The role of the US Department of State in the case of Max Shatto
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- Girls adopted by Karen and Richard Thorne
- Masha Allen (Mariya Nikolaevna Yashenkova)
- Children adopted by Theresa and Reed Hansen
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The latest fatality of an adoptee from Russia was all over the news the past few days. The Russian media are heavily focused on this case, while the American press mostly reprinted the same Associated Press article in all major news papers and news sites.
The case of Max Shatto (Maxim Kuzmin) raises many questions, the most prominent of which: why has the US Department of State not reacted to this case before Russian authorities did?
For months Adoptionland has been in a frenzy about Russia's decision to ban adoptions to the United States. Prior to that decision, promises were made by the US Department of State to improve monitoring of Russian adoptions. The case of Max Shatto shows once more, the US Department of State to date is not capable of properly monitoring adoptions from Russia, and any promise to do so can not be kept or guaranteed.
Max Shatto's abuse case is not the first case Russian authorities have discovered before the US Department of State was able to report it to Russian authorities. In fact, most of these abuse cases, in the last couple of years, have been reported by Russian authorities, first.
All too often, when it comes to abuse/deaths in adoptive homes, the US Department of State seems to be mostly reactive. When eventually informed by local or state authorities, The State Department may follow up, but no formal initiative is actively taken to provide post-placement monitoring, reflecting the well-being of foreign born adoptees. This lack of initiative makes any adoption agreement between two countries moot and worrisome, particularly if child safety, post placement, is to be a priority.
Inter-country adoption treaties are always between countries and therefore require oversight at the national level. It appears the US is not willing to implement this central over-sight, as indicated by oppositional parties vehemently against treaties like the UNCRC -- a treaty that would made the well-being of children a federal issue. In essence, the US Department of State is not willing to make waves against those who insist government oversight must be kept out of the homes of parents. Appeasing these critics puts all adopted children (foreign and domestic) at risk.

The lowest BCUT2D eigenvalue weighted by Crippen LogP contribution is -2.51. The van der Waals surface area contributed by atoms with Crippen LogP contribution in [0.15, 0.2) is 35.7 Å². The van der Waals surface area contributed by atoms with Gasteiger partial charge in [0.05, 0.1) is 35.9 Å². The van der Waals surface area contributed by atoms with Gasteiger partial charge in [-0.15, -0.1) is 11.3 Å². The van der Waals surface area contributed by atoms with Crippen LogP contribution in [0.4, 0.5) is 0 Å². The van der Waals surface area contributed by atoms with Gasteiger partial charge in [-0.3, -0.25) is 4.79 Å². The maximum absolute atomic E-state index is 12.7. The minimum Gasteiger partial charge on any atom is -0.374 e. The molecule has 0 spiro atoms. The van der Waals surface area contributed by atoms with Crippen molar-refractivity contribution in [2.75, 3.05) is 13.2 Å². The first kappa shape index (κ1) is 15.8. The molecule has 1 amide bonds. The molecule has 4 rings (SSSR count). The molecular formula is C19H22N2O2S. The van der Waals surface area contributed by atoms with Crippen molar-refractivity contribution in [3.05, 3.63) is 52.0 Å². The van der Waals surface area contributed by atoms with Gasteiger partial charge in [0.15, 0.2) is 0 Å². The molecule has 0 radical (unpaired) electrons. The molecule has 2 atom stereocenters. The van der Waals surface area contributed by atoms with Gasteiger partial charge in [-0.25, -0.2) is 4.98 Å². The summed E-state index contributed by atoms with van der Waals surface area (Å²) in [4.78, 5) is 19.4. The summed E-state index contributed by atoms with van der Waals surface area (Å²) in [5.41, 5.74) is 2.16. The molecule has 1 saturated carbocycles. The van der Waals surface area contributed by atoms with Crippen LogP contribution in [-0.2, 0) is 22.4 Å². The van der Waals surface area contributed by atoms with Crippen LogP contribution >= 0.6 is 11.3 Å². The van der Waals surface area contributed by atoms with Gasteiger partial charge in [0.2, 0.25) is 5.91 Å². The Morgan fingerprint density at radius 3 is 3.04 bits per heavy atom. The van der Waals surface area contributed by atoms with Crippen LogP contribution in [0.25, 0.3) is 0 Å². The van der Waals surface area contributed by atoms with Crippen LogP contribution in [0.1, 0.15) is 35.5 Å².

Reality shows just how impotent the US Department of State is when it comes to executing the tasks required by an adoption treaty. Sure, the State Department will monitor foreign immigration numbers, and it will boast its compliance to Hague requirements, but it will not admit its powers in oversight are limited, leading to a whole new set of failures seen in Adoptionland.
All one has to do is look how uninvolved the US Department of State is in regards to fulfilling Hague requirements. The US Department of State, as a Central Authority, is obligated to investigate and accredit adoption agencies. However, this task and procedure has been out-sourced to the Council on Accreditation, an organization that barely has the resources to perform its most basic tasks. In short, the US Department of State is far less involved in inter-country adoption than the Central Authorities of other receiving countries.
Of course the US Department of State could be more involved in monitoring the well-being of adoptees, but doing so requires the ruffling of feathers.
In order for the US Department of State to respond more quickly to abuse of inter-country adoptees, it would need to get the right signals from Child Protective Services. This may be too much to ask. Child Protective Services, though federally mandated, is entirely run at the state level. Mandating states to report the US Department of State about abuse of foreign born adoptees may easily be seen as federal over-reach.
As long as the US Department of State cannot properly control and over-see the adoption process required for foreign born children, it is silly to think that any inter-country adoption treaty can be fully respected by the US.